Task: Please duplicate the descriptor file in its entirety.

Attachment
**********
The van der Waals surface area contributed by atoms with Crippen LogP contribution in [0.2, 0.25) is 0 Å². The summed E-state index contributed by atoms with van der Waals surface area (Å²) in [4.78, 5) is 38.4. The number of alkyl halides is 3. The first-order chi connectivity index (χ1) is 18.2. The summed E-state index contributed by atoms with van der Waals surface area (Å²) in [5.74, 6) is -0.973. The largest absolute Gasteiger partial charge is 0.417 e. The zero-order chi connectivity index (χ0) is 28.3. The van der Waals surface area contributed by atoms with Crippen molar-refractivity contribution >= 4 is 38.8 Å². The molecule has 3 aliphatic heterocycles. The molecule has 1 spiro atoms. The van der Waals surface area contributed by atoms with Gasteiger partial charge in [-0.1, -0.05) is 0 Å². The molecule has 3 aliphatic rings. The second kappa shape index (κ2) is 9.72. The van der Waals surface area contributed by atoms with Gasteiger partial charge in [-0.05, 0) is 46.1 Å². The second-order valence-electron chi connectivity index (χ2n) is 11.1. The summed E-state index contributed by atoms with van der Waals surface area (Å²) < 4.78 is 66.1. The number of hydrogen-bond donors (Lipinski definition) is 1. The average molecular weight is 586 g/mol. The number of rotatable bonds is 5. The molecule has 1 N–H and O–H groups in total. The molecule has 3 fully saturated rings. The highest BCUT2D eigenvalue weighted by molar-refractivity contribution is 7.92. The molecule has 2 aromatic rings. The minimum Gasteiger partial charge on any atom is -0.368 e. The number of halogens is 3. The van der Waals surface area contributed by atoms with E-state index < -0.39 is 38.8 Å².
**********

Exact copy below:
The van der Waals surface area contributed by atoms with Crippen LogP contribution in [0.2, 0.25) is 0 Å². The summed E-state index contributed by atoms with van der Waals surface area (Å²) in [4.78, 5) is 38.4. The number of alkyl halides is 3. The first-order chi connectivity index (χ1) is 18.2. The summed E-state index contributed by atoms with van der Waals surface area (Å²) in [5.74, 6) is -0.973. The largest absolute Gasteiger partial charge is 0.417 e. The zero-order chi connectivity index (χ0) is 28.3. The van der Waals surface area contributed by atoms with Crippen molar-refractivity contribution >= 4 is 38.8 Å². The molecule has 3 aliphatic heterocycles. The molecule has 1 spiro atoms. The van der Waals surface area contributed by atoms with Gasteiger partial charge in [-0.1, -0.05) is 0 Å². The molecule has 3 aliphatic rings. The second kappa shape index (κ2) is 9.72. The van der Waals surface area contributed by atoms with Gasteiger partial charge in [-0.05, 0) is 46.1 Å². The second-order valence-electron chi connectivity index (χ2n) is 11.1. The summed E-state index contributed by atoms with van der Waals surface area (Å²) < 4.78 is 66.1. The number of hydrogen-bond donors (Lipinski definition) is 1. The average molecular weight is 586 g/mol. The number of rotatable bonds is 5. The molecule has 1 N–H and O–H groups in total. The molecule has 3 fully saturated rings. The highest BCUT2D eigenvalue weighted by molar-refractivity contribution is 7.92. The molecule has 2 aromatic rings. The minimum Gasteiger partial charge on any atom is -0.368 e. The number of halogens is 3. The van der Waals surface area contributed by atoms with E-state index < -0.39 is 38.8 Å².